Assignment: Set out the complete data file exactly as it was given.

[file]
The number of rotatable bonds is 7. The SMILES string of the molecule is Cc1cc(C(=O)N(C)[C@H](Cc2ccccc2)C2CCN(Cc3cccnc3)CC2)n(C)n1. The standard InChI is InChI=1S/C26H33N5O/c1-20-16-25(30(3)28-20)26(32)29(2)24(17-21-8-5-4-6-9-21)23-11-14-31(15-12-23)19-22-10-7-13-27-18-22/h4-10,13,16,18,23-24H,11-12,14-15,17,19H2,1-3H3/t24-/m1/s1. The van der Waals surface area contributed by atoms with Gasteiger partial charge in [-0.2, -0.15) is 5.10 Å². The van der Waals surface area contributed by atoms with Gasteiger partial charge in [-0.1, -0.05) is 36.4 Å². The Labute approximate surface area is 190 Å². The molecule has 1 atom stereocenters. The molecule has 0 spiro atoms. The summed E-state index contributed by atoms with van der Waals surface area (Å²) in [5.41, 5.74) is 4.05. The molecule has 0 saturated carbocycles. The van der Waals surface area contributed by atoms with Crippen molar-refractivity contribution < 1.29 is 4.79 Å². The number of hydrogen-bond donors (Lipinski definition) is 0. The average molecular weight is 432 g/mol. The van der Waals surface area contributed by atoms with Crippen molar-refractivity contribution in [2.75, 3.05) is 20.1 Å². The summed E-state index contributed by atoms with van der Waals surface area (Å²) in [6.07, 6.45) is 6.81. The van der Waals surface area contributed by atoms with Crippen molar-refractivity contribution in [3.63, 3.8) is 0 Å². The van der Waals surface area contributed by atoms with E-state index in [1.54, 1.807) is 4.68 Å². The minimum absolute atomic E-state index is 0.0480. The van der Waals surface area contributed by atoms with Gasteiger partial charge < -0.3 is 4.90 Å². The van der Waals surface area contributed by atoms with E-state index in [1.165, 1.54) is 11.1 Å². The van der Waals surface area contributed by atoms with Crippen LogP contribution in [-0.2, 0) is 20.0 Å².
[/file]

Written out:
The number of rotatable bonds is 7. The SMILES string of the molecule is Cc1cc(C(=O)N(C)[C@H](Cc2ccccc2)C2CCN(Cc3cccnc3)CC2)n(C)n1. The standard InChI is InChI=1S/C26H33N5O/c1-20-16-25(30(3)28-20)26(32)29(2)24(17-21-8-5-4-6-9-21)23-11-14-31(15-12-23)19-22-10-7-13-27-18-22/h4-10,13,16,18,23-24H,11-12,14-15,17,19H2,1-3H3/t24-/m1/s1. The van der Waals surface area contributed by atoms with Gasteiger partial charge in [-0.2, -0.15) is 5.10 Å². The van der Waals surface area contributed by atoms with Gasteiger partial charge in [-0.1, -0.05) is 36.4 Å². The Labute approximate surface area is 190 Å². The molecule has 1 atom stereocenters. The molecule has 0 spiro atoms. The summed E-state index contributed by atoms with van der Waals surface area (Å²) in [5.41, 5.74) is 4.05. The molecule has 0 saturated carbocycles. The van der Waals surface area contributed by atoms with Crippen molar-refractivity contribution < 1.29 is 4.79 Å². The number of hydrogen-bond donors (Lipinski definition) is 0. The average molecular weight is 432 g/mol. The van der Waals surface area contributed by atoms with Crippen molar-refractivity contribution in [2.75, 3.05) is 20.1 Å². The summed E-state index contributed by atoms with van der Waals surface area (Å²) in [6.07, 6.45) is 6.81. The van der Waals surface area contributed by atoms with Crippen molar-refractivity contribution in [3.63, 3.8) is 0 Å². The van der Waals surface area contributed by atoms with E-state index in [1.54, 1.807) is 4.68 Å². The minimum absolute atomic E-state index is 0.0480. The van der Waals surface area contributed by atoms with Gasteiger partial charge < -0.3 is 4.90 Å². The van der Waals surface area contributed by atoms with E-state index in [1.165, 1.54) is 11.1 Å². The van der Waals surface area contributed by atoms with Crippen LogP contribution in [-0.2, 0) is 20.0 Å².